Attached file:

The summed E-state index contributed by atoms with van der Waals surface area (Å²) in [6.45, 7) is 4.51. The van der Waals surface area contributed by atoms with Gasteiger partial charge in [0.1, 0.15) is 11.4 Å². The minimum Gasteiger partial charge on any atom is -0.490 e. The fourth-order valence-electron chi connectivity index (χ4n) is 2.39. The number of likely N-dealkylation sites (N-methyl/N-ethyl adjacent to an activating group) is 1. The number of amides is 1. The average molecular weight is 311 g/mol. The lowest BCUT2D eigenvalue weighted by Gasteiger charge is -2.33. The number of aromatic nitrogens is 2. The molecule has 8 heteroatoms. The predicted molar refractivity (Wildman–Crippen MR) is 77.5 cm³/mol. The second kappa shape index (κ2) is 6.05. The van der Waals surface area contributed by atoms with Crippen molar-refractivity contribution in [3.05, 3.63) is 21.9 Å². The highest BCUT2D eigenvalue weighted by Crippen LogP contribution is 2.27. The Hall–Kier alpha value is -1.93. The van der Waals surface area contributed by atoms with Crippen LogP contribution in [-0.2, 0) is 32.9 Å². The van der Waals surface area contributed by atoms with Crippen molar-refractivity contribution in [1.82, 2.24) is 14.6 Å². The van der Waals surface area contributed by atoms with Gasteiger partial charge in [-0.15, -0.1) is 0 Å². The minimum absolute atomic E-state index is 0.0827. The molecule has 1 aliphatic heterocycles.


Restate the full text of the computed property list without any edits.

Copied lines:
The summed E-state index contributed by atoms with van der Waals surface area (Å²) in [6.45, 7) is 4.51. The van der Waals surface area contributed by atoms with Gasteiger partial charge in [0.1, 0.15) is 11.4 Å². The minimum Gasteiger partial charge on any atom is -0.490 e. The fourth-order valence-electron chi connectivity index (χ4n) is 2.39. The number of likely N-dealkylation sites (N-methyl/N-ethyl adjacent to an activating group) is 1. The number of amides is 1. The average molecular weight is 311 g/mol. The lowest BCUT2D eigenvalue weighted by Gasteiger charge is -2.33. The number of aromatic nitrogens is 2. The molecule has 8 heteroatoms. The predicted molar refractivity (Wildman–Crippen MR) is 77.5 cm³/mol. The second kappa shape index (κ2) is 6.05. The van der Waals surface area contributed by atoms with Crippen molar-refractivity contribution in [3.05, 3.63) is 21.9 Å². The highest BCUT2D eigenvalue weighted by Crippen LogP contribution is 2.27. The Hall–Kier alpha value is -1.93. The van der Waals surface area contributed by atoms with Crippen LogP contribution in [-0.2, 0) is 32.9 Å². The van der Waals surface area contributed by atoms with Crippen molar-refractivity contribution in [1.82, 2.24) is 14.6 Å². The van der Waals surface area contributed by atoms with Gasteiger partial charge in [-0.15, -0.1) is 0 Å². The minimum absolute atomic E-state index is 0.0827. The molecule has 1 aliphatic heterocycles.